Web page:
Murder in the theatre

Jonathan Marshall sees BSX-Theatre and Vitalstatistix

Wyatt Nixon-Lloyd, Talei Howell-Price, Woyzeck

Wyatt Nixon-Lloyd, Talei Howell-Price, Woyzeck

Wyatt Nixon-Lloyd, Talei Howell-Price, Woyzeck


There is a moment in director Matthew Lutton’s production of Woyzeck where the title character kills his lover, and the fish-eye style, water-filled aperture in the set behind which they are standing slowly fills with red ink. It’s a striking spectacle—simultaneously beautiful and brutal. This crisp, cool image in many ways sums up Lutton’s production. It represents a chilly, calculated and efficient aesthetic, yet it is somehow wanting in the full affective force which one might desire or expect from such a climactic moment.

Lutton’s previous work—a version of that other classic of German Expressionism and pseudo-Brechtian dramaturgy, Durrenmatt’s The Visit (RT67, p37)—was a vast, raggedy piece of theatre, a shaggy dog of messy ideas, conflicting emotions and theatrical motifs. While not always entirely coherent, The Visit was also striking in its novelty (the use of tiny set objects was particularly notable) and in its expansive vision. By contrast, Woyzeck is a far tighter work, with design elements reflecting a highly finished state and functional efficiency. But there is not much to surprise those of us who have seen this rich loam of European dramaturgy turned over before. In the wake of multiple revivals of Büchner’s incomplete script after he was rediscovered as Brecht’s precursor last century, as well as the superb 1979 version of the story from director Werner Herzog and actor Klaus Kinski, it is not clear what Lutton adds. As ever, his deployment of the set from Claude Marcos and his near constant use of a broadly electroacoustic score by Ash Gibson Greig is impressive. Several of the performers are also notable. Alison Van Reeken plays the Doctor who pays the poverty stricken Woyzeck so that she might satisfy her scientific curiosity as to what happens to a man who eats nothing but peas. Depicting Büchner’s archetype of heartless modernity as a gaunt woman gives an interesting nuance to the character. Nick Candy as Woyzeck’s competitor in love, the Drum Major, successfully manages to appear sexy demonstrating his ceremonial march, while a scene from Woyzeck’s increasingly strained romance is simultaneously played out. Although Brendan Ewing is becoming somewhat typecast as Perth’s young, crazed actor of choice, his twitchy Woyzeck, leading through his sharply inclined head and neck, is strong.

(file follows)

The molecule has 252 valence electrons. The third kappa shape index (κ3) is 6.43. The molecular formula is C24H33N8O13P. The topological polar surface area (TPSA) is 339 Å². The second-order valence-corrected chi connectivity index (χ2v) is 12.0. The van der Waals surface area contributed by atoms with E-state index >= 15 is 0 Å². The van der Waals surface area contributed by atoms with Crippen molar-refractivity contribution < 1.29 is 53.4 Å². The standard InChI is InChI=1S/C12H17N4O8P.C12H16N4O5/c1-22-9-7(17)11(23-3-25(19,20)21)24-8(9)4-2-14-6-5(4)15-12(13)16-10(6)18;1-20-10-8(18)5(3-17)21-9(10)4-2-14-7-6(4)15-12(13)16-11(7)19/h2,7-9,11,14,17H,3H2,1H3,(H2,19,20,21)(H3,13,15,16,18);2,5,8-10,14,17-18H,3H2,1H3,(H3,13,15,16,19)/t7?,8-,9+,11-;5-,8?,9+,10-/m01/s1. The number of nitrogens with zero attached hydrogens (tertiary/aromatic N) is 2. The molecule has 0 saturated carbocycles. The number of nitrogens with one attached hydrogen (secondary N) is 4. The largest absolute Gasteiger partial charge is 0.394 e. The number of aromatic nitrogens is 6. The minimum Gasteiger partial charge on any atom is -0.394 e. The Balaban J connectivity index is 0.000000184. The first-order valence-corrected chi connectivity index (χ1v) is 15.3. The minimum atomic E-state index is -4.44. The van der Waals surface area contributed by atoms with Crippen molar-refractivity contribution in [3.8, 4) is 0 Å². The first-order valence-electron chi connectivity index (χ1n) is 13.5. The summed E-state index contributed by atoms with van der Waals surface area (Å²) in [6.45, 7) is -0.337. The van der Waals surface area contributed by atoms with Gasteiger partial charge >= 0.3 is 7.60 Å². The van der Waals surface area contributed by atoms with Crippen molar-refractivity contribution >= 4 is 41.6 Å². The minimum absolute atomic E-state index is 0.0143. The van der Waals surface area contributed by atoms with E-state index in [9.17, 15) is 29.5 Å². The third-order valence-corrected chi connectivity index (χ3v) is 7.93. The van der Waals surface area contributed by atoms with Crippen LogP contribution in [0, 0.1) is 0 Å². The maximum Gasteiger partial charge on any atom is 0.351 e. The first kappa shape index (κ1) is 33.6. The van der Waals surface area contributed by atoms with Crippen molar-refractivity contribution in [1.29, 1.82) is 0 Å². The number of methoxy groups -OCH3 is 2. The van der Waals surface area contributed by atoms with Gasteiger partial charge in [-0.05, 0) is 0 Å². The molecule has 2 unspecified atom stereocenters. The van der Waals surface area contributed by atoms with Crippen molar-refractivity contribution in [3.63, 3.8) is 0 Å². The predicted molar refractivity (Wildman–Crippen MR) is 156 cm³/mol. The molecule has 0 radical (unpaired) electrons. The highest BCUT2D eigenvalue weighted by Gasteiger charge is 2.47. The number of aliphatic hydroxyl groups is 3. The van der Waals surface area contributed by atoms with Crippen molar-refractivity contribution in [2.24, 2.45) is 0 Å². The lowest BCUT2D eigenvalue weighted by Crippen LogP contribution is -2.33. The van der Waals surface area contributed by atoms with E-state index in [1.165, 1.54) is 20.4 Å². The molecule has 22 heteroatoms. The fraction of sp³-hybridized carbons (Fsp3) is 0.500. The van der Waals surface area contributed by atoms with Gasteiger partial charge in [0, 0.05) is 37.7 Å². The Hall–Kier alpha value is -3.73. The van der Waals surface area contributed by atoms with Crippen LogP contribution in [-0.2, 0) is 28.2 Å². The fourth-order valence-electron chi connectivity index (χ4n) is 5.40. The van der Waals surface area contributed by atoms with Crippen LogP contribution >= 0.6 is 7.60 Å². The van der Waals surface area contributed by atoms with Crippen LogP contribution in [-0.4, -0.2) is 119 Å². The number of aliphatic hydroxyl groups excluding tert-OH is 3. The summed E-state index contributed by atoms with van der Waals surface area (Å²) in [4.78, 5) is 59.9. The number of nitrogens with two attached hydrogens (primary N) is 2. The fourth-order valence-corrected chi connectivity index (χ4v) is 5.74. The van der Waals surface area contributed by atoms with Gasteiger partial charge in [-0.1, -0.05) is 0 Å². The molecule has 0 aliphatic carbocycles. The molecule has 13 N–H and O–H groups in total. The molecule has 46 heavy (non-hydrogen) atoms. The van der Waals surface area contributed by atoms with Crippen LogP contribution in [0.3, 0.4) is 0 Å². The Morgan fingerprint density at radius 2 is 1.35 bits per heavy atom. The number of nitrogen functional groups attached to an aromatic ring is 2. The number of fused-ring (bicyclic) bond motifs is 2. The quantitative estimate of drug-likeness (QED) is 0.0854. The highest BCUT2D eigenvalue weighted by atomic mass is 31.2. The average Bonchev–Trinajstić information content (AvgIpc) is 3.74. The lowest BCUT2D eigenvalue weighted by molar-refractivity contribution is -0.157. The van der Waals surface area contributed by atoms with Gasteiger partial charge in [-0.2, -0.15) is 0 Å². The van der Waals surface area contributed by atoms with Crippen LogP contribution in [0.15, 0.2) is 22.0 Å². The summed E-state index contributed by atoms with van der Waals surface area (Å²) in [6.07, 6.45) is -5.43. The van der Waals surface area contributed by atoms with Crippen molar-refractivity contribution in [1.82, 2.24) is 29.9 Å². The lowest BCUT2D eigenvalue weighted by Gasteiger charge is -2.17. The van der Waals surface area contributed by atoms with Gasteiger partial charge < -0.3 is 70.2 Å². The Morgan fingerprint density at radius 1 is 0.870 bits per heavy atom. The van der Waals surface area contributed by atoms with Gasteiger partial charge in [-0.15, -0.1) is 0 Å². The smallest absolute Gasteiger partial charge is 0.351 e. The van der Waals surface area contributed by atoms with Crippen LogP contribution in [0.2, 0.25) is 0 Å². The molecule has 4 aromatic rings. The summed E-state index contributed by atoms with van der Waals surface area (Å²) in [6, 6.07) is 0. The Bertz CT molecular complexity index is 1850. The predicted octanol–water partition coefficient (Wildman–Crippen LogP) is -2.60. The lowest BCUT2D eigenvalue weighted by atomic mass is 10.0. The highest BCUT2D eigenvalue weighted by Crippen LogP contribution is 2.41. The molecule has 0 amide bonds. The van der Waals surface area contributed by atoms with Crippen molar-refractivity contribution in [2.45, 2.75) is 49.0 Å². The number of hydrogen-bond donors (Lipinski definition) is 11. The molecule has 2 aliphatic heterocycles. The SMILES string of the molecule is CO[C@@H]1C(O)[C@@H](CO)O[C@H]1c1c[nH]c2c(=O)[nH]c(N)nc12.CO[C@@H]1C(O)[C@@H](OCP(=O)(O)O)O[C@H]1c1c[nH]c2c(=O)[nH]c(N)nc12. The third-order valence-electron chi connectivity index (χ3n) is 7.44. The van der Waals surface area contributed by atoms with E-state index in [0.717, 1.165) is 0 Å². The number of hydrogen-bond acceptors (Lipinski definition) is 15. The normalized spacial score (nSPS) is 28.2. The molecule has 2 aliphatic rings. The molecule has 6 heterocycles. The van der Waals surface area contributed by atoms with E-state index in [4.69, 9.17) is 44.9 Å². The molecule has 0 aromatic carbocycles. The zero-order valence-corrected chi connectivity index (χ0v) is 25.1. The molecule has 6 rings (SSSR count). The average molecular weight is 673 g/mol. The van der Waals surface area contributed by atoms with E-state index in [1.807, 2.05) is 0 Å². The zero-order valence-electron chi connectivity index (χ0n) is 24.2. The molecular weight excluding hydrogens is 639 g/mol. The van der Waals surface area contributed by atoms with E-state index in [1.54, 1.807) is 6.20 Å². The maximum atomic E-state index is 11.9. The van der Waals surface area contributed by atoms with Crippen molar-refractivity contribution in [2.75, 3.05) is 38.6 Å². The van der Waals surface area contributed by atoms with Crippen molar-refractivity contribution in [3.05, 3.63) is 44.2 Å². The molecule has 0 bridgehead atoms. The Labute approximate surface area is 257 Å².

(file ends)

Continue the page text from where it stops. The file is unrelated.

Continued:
Nevertheless, for all of the beauty of Marcos’ somewhat Constructivist set and Lutton’s adept and dynamic application of a circular stage revolve, Woyzeck never quite becomes more than the sum of its well-oiled parts. For those audiences who have not accumulated the mnemonic filofax of German literary and cultural history which I have built up since seeing Fritz Lang’s M about 20 years ago, Lutton’s production offered an arresting introduction to Büchner’s story of a victim whose abuse both by and of others eventually turns him into something else (a cursed seer perhaps). It is perhaps time Matthew Lutton turned his attention from the classics of the European avant-garde to other, less well-worked material to which he might bring his acute sense of dramaturgy.

Tough Girls